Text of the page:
Up until a few years ago, cooking grease had virtually no value but now it goes for 38 cents a pound. Rising gas prices have even made restaurant grease very attractive to thieves. There has been several cases over the past few years where people have been busted from stealing grease to make their own biofuel.
One company however, has figured out a way to recycle cooking grease back into its own operations, thereby eliminating the need for external disposal all together. Sustainable Business reports that the Massachusetts kitchen that prepares food for 62 Whole Foods stores in the North Atlantic region uses it own old cooking oil to generate virtually all of its electricity.
The 70,000 square foot facility relies on 50 kilowatts of renewable energy from Lifecycle Renewables. The lights, appliances, and culinary gadgets are all run on LR100, a biodiesel made out of waste vegetable oil. Lifecycle Renewables is contracted to collect waste oil from 28 regional Whole Foods as well many restaurants in the Boston area. The resulting fuel that is created from refining this oil reduces emissions by about 80 percent when compared to traditional diesel.
“It was critical for Whole Foods that they have a base-load reducing (continuous operation) system that provides true power redundancy," says Adi Venni, chief technology officer for Lifecycle Renewables. "From the fuel production to engine customization, emissions controls and operating controls – this is really a set-it-and-forget-it type system."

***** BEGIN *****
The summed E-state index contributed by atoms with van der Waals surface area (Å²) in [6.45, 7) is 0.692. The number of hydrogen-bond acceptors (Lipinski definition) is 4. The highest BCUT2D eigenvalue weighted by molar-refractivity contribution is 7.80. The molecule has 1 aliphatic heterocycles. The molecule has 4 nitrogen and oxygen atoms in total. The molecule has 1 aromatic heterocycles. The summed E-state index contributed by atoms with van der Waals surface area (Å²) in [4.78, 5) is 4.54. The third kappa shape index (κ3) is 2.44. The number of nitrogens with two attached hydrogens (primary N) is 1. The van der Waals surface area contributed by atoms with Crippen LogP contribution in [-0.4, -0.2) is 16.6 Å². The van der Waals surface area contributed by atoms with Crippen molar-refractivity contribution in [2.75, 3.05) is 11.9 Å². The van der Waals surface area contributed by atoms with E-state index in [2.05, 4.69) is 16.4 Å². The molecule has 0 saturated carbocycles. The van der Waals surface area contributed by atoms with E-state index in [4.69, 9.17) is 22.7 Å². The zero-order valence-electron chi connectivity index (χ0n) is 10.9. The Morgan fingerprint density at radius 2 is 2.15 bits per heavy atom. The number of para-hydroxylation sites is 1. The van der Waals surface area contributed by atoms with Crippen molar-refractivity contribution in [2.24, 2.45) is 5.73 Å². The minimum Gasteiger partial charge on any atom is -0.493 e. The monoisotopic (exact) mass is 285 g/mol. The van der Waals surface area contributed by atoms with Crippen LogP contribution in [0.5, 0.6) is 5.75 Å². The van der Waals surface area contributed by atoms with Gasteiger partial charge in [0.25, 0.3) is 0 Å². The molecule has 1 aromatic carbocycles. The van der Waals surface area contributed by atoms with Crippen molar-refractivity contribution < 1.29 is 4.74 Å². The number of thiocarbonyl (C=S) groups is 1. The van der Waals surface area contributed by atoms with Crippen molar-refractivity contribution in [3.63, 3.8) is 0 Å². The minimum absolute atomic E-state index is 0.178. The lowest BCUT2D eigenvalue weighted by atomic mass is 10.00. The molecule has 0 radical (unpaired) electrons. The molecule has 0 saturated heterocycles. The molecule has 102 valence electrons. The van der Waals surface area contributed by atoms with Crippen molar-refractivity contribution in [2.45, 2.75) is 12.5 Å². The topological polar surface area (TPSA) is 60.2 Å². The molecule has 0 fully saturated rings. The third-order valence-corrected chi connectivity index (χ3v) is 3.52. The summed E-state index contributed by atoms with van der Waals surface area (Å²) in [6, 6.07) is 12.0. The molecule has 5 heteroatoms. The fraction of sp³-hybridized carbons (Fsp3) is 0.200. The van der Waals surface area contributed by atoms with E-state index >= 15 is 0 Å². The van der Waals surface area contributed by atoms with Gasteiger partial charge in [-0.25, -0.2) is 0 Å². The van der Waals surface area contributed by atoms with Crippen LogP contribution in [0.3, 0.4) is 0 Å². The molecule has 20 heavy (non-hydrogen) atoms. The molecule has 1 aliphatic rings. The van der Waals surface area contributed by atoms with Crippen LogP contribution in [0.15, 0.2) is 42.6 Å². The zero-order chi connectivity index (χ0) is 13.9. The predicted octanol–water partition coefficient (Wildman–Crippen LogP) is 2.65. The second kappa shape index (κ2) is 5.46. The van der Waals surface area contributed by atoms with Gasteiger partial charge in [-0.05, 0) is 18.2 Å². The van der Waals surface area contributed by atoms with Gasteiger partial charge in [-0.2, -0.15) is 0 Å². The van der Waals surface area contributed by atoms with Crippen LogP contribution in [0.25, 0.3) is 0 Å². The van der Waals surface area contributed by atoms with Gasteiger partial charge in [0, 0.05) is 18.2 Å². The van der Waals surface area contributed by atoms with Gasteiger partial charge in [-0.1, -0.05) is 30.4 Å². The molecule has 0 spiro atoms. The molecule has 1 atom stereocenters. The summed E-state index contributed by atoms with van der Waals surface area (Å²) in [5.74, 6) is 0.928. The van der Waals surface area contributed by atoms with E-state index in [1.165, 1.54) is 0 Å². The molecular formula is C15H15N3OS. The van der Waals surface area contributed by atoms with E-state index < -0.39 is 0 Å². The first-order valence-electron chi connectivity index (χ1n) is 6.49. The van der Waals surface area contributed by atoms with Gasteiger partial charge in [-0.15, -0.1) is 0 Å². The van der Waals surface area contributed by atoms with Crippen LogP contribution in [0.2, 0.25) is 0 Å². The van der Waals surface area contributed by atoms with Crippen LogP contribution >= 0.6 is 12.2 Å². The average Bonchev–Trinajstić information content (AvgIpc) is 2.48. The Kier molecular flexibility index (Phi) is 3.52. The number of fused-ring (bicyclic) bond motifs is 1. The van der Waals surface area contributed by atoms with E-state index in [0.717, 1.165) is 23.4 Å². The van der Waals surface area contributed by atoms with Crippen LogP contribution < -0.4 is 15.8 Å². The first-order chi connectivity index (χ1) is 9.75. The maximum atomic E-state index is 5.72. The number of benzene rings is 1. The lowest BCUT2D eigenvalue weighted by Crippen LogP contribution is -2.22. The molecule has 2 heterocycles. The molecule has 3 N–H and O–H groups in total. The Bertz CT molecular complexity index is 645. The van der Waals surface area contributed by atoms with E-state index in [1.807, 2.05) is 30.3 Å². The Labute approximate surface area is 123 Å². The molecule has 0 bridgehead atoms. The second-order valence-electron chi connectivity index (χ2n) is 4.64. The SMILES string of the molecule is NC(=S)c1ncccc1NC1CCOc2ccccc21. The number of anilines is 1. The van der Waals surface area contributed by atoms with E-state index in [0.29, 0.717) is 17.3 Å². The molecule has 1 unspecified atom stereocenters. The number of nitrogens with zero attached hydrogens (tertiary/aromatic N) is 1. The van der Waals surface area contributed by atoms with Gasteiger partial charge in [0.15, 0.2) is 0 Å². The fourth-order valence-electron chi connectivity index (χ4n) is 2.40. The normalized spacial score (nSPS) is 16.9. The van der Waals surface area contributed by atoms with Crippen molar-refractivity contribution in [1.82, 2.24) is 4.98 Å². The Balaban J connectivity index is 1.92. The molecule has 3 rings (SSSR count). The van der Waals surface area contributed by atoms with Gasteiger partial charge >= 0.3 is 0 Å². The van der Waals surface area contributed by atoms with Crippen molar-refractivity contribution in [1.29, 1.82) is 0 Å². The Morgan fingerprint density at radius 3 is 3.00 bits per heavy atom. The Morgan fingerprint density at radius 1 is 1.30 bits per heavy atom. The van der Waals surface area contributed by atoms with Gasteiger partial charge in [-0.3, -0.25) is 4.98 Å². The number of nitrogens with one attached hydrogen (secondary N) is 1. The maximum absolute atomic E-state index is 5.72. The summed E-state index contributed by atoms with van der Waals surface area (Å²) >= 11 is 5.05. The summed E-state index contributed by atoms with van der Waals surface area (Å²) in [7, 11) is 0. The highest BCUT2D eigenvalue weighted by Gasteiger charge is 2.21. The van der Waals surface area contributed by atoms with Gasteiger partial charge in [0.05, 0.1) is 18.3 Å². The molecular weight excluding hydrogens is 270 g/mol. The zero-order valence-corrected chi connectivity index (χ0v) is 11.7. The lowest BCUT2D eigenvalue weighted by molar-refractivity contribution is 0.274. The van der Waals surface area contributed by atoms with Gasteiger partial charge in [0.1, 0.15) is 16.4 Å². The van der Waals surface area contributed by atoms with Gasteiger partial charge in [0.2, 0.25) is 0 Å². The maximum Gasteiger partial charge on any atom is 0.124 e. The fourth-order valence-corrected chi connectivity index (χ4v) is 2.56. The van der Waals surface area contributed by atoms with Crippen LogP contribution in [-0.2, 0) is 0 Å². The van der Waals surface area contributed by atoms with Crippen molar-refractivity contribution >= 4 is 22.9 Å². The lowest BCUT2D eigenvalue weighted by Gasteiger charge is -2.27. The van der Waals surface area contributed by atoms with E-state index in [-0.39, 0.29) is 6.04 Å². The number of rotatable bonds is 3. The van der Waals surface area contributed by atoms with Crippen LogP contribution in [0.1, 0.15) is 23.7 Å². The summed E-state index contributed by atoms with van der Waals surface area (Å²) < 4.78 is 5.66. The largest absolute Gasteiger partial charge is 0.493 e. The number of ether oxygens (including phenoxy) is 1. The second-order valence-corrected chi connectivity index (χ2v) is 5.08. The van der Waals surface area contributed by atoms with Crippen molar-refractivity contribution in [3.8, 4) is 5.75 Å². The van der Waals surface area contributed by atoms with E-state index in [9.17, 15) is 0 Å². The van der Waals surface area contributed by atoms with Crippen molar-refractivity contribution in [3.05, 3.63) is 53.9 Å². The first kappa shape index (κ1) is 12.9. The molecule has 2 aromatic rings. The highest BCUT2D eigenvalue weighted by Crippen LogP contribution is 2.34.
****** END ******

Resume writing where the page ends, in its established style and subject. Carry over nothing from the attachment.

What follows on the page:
Through this unique arrangement between Whole Foods and Lifecycle Renewables along with the kitchen, cooking grease is recycled in a manner that is beneficial to all parties involved.
Akhila is the Founding Director of GreenDen Consultancy which is dedicated to offering business analysis, reporting and marketing solutions powered by sustainability and social responsibility. Based in the US, Europe, and India, the GreenDen's consultants share the best practices and innovation from around the globe to achieve real results. She has previously written about CSR and ethical consumption for Justmeans and hopes to put a fresh spin on things for this column. As an IEMA certified CSR practitioner, she hopes to highlight a new way of doing business. She believes that consumers have the immense power to change 'business as usual' through their choices. She is a Graduate in Molecular Biology from the University of Glasgow, UK and in Environmental Management and Law. In her free-time she is a voracious reader and enjoys photography, yoga, travelling and the great outdoors. She can be contacted via Twitter @aksvi and also http://www.thegreenden.net